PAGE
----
Fashion has grown to become one of my biggest interests. Simply because I enjoy seeing people express themselves so individually with their choice of clothing. But I need a few adjustments.

I used to love shopping at ARKET. If for any reason you have spent even a little time research­ing sustainable clothing businesses, you surely know that ARKET isn’t one of them, because it is a sub-brand of the giant H&M. What is wrong with that you ask? Well, Hennes & Mauritz GesmbH is the second largest fast-fashion brand in the world – along with brands like ZARA, C&A, COS, Uniqlo, or PULL&BEAR.

During my discovery of the fashion universe, I quickly noticed that the inside is nothing close to the beauty on the outer display.

Dying and underpaid employees who are working 14-16 hours 7 days a week, child labour of around 500.000 underaged. An industry that is the second largest pollutor of clean water and extendedly craves coal power in developing countries.

Lastly, all of these brands encourage exessive overconsumption with items being dumped within 35 days (on average) after they were bought. Sales, coupons, Black Friday – all of these are tools with one specific purpose: making customers buy more.

After finding out about all of these facts I was shooked and eventually saw the need for a change in my shopping behaviour. For the good of the people crafting the clothes and for the environment and our planet.

During our trip to Paris, my friend Jay and I had a conversation about fast fashion which eventually led to my shift of mindset. He told me about the history of fashion, why there are many more sustainable men's clothing brands and why fashion is or was considered more of a female attribute. An insightful talk after which I gave myself the promise to not buy anything until I truly need it, with that being a maximum of shopping twice a year.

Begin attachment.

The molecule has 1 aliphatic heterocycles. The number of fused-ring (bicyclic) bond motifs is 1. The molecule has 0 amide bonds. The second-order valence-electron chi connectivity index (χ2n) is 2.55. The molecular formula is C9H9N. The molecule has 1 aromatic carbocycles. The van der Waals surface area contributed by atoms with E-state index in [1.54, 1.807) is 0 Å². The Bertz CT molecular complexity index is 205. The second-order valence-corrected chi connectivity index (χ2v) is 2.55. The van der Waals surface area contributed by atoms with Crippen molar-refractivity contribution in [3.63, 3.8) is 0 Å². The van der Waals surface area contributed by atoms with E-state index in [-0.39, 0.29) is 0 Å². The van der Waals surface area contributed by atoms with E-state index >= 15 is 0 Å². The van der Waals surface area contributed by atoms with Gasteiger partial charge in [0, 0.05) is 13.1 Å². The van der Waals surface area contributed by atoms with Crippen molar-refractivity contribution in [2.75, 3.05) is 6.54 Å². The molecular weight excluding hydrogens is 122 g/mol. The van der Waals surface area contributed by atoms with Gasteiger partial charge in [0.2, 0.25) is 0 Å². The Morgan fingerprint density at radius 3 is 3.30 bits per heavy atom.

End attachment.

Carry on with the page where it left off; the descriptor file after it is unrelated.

It was a drastic adjustment and took some conscious planning and execution to stick to this challenge. For now, I am going to through my whole wardrobe to sort out pieces I am not wearing anymore to donate them or gift them to friends who can make use of them for some more time.

Update: I found Sellpy to be a great service to make this process as frictionless as possible

After evaluating, I will focus on buying essentials that fit together in almost every combination to reduce the amount of decisions in my life, as well as laying more weight on the quality and longlivability of my garments.

I am planning for my capsule wardrobe to look something like this:

There is still much work required, but assessing whether the clothes I own still serve me or only take up space brings me a lot of joy.

Before I conclude this article, I'd like to mention a few sustainable and human-friendly places to shop at. This is a collection of brands that I trust and confidently support in the way they do business and manufacture their products:


Find more on Good Garms.

If you have any other brands or resources that you’d like to share, feel free to text me on Twitter, where I will also share my progress on reducing my trousseau. I am excited to hear about your wardrobe.